Philips Streamium MX6000i - home theater system with digital multimedia receiver review: Philips Streamium MX6000i - home theater system with digital multimedia receiver

The Good Full home-theater system with five-disc changer; wirelessly streams audio, video, and image files from the Internet and networked PCs; TV and front-panel navigation; supports DivX video and Web radio.

The Bad Doesn't support Windows Media files; lacks video inputs; mediocre bass performance; can't accompany photo slide shows with music; doesn't include CD database lookup capability; doesn't support Macs.

The Bottom Line Philips's network-friendly home-theater system covers the basics, but serious home-theater and digital media fans will want more.

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7.0 Overall
  • Design 6
  • Features 8
  • Performance 7

Philips Streamium MX6000i

A new member of Philips's Streamium line, the MX6000i is one of the first home-theater-in-a-box (HTIB) systems capable of wirelessly streaming audio, video, and digital photos into your living room from networked PCs and the Internet. In addition to its innovative attributes, the $800 MX6000i packs a complete assortment of more standard HTIB features, including an integrated five-disc DVD/CD/MP3 CD changer, an AM/FM tuner, and surround-sound speakers. Although the system's network media features enhance an already solid home-theater system, the MX6000i's lack of some step-up features--such as video inputs and WMA support--will have power users opting for separate home-theater and network media devices. Measuring 17.1 inches wide, 14.6 inches deep, and only 3.8 inches tall, the MX6000i's main unit will easily fit in most home entertainment furniture. The nicely styled silver unit sports two front-panel dials: a volume control and a source selector. Although the source selector is excessively sensitive, that's not a big drawback since you're more likely to use the remote control anyway.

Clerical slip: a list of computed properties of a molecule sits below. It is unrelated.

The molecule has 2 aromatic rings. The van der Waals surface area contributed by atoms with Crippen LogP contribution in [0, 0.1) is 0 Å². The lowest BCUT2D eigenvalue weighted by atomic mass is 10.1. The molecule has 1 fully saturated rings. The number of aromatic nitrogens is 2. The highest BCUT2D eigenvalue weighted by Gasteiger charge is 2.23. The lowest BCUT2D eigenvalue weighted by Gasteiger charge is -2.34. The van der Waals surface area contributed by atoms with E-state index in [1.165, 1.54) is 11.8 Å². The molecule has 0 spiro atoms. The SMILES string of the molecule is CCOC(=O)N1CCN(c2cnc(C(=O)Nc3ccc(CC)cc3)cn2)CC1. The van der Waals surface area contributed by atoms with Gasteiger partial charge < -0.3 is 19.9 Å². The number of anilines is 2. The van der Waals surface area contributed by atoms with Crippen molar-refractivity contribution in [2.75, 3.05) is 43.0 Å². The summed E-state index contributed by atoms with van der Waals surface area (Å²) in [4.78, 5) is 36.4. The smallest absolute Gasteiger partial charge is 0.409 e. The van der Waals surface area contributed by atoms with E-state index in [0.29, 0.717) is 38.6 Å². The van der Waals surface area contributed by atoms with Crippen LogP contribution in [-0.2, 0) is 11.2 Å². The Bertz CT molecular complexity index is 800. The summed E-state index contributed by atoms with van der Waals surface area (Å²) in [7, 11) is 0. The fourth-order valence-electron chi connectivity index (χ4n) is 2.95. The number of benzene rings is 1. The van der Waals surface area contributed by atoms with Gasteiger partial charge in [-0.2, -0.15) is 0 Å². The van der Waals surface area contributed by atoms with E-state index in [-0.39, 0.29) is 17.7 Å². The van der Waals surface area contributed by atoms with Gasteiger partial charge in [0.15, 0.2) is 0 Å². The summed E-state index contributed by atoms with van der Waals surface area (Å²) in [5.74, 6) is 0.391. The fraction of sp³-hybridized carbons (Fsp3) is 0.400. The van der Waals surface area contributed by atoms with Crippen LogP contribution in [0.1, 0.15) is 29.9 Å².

In comparison to many of the digital media receivers I've tested, one nice thing about the MX6000i is that it includes both a TV-based user interface and a four-line front-panel display, allowing you to navigate music even when the TV is off. The underwhelming but decent remote control doesn't include Page Up and Page Down buttons, so you'll have to use the alphanumeric keys to skip around in track lists.

The MX6000i includes two stereo analog audio inputs, a coaxial digital audio input, a coaxial digital audio output, and an analog line output. Composite, S-Video, and component video outputs provide ample options for connecting the system to virtually any TV. While those connections should be adequate for most users, the system's lack of video inputs means your cable or satellite box will have to be connected directly to the TV. Although some other HTIBs have the same limitation, not being able to pull up the MX6000i's onscreen configuration menus while watching a cable or satellite source gets annoying.

The system includes a center-channel speaker, two surrounds, two front speakers, and front speaker stands that double as passive subwoofers. The speaker cabinets are silver plastic, but the bass pipe segments of the speaker stands are metal. With the front speakers attached to the attractive but nonadjustable silver stands, the tweeters are nearly four feet off the ground, which, depending on your seating, may be a bit too high for ideal sound.

The MX6000i's onscreen menus are clean and well designed. In most instances, the screen is split into two panes, one providing a list of folders on the current level, and the other giving you a glimpse of the currently selected folder's contents. Menu navigation is easily executed using the remote's four-way keypad.

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